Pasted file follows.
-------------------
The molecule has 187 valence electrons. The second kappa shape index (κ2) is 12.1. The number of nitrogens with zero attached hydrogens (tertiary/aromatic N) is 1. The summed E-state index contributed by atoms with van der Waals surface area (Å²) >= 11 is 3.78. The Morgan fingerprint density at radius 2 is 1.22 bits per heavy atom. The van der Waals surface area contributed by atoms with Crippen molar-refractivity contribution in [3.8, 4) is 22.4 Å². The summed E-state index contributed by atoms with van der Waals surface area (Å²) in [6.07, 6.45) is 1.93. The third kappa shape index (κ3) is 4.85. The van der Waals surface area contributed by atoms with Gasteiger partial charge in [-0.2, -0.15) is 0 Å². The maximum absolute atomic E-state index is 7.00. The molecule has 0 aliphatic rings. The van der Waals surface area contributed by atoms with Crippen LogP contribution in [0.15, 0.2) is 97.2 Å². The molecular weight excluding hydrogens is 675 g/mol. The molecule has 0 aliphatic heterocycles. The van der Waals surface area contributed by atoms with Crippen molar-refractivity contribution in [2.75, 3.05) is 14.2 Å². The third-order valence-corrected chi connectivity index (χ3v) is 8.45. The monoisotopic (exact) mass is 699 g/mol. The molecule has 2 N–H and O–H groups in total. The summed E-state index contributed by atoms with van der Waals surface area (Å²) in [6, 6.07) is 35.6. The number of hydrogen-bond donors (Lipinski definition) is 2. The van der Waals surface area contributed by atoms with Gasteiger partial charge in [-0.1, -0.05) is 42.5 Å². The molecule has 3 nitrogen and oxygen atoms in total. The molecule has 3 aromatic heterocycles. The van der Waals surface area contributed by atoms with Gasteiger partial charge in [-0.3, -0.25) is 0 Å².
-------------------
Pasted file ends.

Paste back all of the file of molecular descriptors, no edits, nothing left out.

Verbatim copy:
The molecule has 187 valence electrons. The second kappa shape index (κ2) is 12.1. The number of nitrogens with zero attached hydrogens (tertiary/aromatic N) is 1. The summed E-state index contributed by atoms with van der Waals surface area (Å²) >= 11 is 3.78. The Morgan fingerprint density at radius 2 is 1.22 bits per heavy atom. The van der Waals surface area contributed by atoms with Crippen molar-refractivity contribution in [3.8, 4) is 22.4 Å². The summed E-state index contributed by atoms with van der Waals surface area (Å²) in [6.07, 6.45) is 1.93. The third kappa shape index (κ3) is 4.85. The van der Waals surface area contributed by atoms with Gasteiger partial charge in [-0.2, -0.15) is 0 Å². The maximum absolute atomic E-state index is 7.00. The molecule has 0 aliphatic rings. The van der Waals surface area contributed by atoms with Crippen LogP contribution in [0.15, 0.2) is 97.2 Å². The molecular weight excluding hydrogens is 675 g/mol. The molecule has 0 aliphatic heterocycles. The van der Waals surface area contributed by atoms with Crippen molar-refractivity contribution in [2.75, 3.05) is 14.2 Å². The third-order valence-corrected chi connectivity index (χ3v) is 8.45. The monoisotopic (exact) mass is 699 g/mol. The molecule has 2 N–H and O–H groups in total. The summed E-state index contributed by atoms with van der Waals surface area (Å²) in [6, 6.07) is 35.6. The number of hydrogen-bond donors (Lipinski definition) is 2. The van der Waals surface area contributed by atoms with Gasteiger partial charge in [-0.1, -0.05) is 42.5 Å². The molecule has 3 nitrogen and oxygen atoms in total. The molecule has 3 aromatic heterocycles. The van der Waals surface area contributed by atoms with Gasteiger partial charge in [-0.3, -0.25) is 0 Å².